Typical Pilbara.

Whilst the contrast between the spectacular scenery of Karajini and the neat rows of mining humanity of Tom Price couldn’t be greater, there was something about this town that was at first endearing. Yes my socialist friends, the heartland of Pilbara mining is actually quite pleasant. There are no grubby faced and exhausted men roaming around and the streets are clean- not a speck of iron ore or Lady of the Night to be seen anywhere. The company houses are neat, each with their toy of choice out the front (campertrailer, boat, jetski, trailbike etc and a purpose built trailer for each of them) and the infrastructure for the people living here exorbitant- a sports oval to make any town twenty times the size jealous, roads without a pothole in sight and a hospital whose main traffic is that of not-so-sure footed walkers from Karajini, rather than actual miners.
A beautiful sunset from Tom Price Caravan Park.
We booked into the caravan park to enjoy its actually-hot-showers, electricity and water. We spotted Kit and Di over the way and of course Marguerite made a beeline for them, inviting them via paper invitation to her birthday party a few months down the track. They politely declined.

Caesar, already bored on the bus tour of Tom Price Mine, and we haven't even moved yet.
The Workshop.
The next day we joined the Tom Price Mine tour along with about 20 Grey Nomads and one other family. Honestly, wearing the safety gear alone was worth the $30 price tag, but more so was Caesar’s reaction at the machinery and life size Tonka trucks. The gravelly voiced driver informed us of the ins and outs of the town (purpose built for the mine), the mine (they had quite literally dug up a mountain) and the people who worked there (women were the preferred truck operators as they unsurprisingly took fewer risks than men and the train drivers earned a base salary of around $180,000 per year). Apparently the Tom Price Mine would only be viable for another ten years of 24hour a day production, but “not to worry” there was at least another “forty years of production” around from mines recently discovered. The boom would continue “until China’s done with it then India’ll be ready to take what’s left.” Sigh. We got out of the bus and looked down into the pit from the safety of the high fence, hardhats and plastic glasses and whilst I concede that in the grand scheme of global economics it is this industry which has kept Australia afloat, I can’t help but be saddened and angered that we had pillaged this beautiful land to do it. I looked at where an ancient mountain had once been and it was poignant. The trucks were tiny at the bottom of the pit but like common household termites they had slowly but surely feasted on this great piece of land. I didn’t really listen to the rest of the tour.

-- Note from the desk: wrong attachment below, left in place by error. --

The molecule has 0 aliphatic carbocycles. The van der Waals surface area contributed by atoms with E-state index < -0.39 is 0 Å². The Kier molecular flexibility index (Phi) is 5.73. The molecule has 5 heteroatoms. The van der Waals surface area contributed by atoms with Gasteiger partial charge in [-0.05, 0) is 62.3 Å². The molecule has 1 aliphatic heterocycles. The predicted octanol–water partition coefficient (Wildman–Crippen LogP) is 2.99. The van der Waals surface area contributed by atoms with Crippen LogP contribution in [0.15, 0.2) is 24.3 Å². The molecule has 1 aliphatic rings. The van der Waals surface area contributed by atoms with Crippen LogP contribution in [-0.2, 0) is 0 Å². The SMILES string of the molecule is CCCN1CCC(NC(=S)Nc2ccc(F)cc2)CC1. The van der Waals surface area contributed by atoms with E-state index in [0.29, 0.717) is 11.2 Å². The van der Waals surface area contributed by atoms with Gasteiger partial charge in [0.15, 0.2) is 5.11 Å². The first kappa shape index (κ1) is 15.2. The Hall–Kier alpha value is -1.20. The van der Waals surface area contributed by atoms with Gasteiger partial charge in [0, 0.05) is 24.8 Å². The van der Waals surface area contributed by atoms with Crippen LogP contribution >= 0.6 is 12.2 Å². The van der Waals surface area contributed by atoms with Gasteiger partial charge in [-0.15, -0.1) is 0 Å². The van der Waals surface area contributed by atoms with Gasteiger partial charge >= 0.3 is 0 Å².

The hole where a mountain used to be.

We bought Caesar a t-shirt with a big truck on it and high tailed it out of there, keen to leave the high-vis workwear and enormous holes in the ground behind.

Marguerite, seeing the funny side.

Feeling like useless and small...

Gratuitous machinery shot.

The pit.

Lifesize Tonka truck.


Saturday, 20 September 2014

Class 5 Walks at Karajini National Park and a Grey Epiphany.

Pilbara Scenes.
So in my previous posts I’ve possibly  been a little scathing of the role of the Grey Nomad in the caravanning ecosystem; casting them as tall giants, towering  powerfully over the rest of us and blocking out the sunshine. But truly, they are not. Slightly annoying at times yes, but then so are we with our “Marguerite!!”s and “CAESAR!!!”s etc. It may not be a symbiotic relationship, but at times I don’t know what I’d do without these young-at-heart travellers. Like most stereotypes,  it is what it is- a stereotypical mold which is rarely a perfect fit for anyone with grey hair travelling around. So I apologise to anyone showing signs of age on the Australian travel circuit. In writing about you, I've thrown every Greying Nomad under the canopy of those living an insulated and strange 80 Mile Beach/-like existence which is completely unfair! This became startling apparent in our canyoning, sorry, I mean bushwalking trips in Karajini.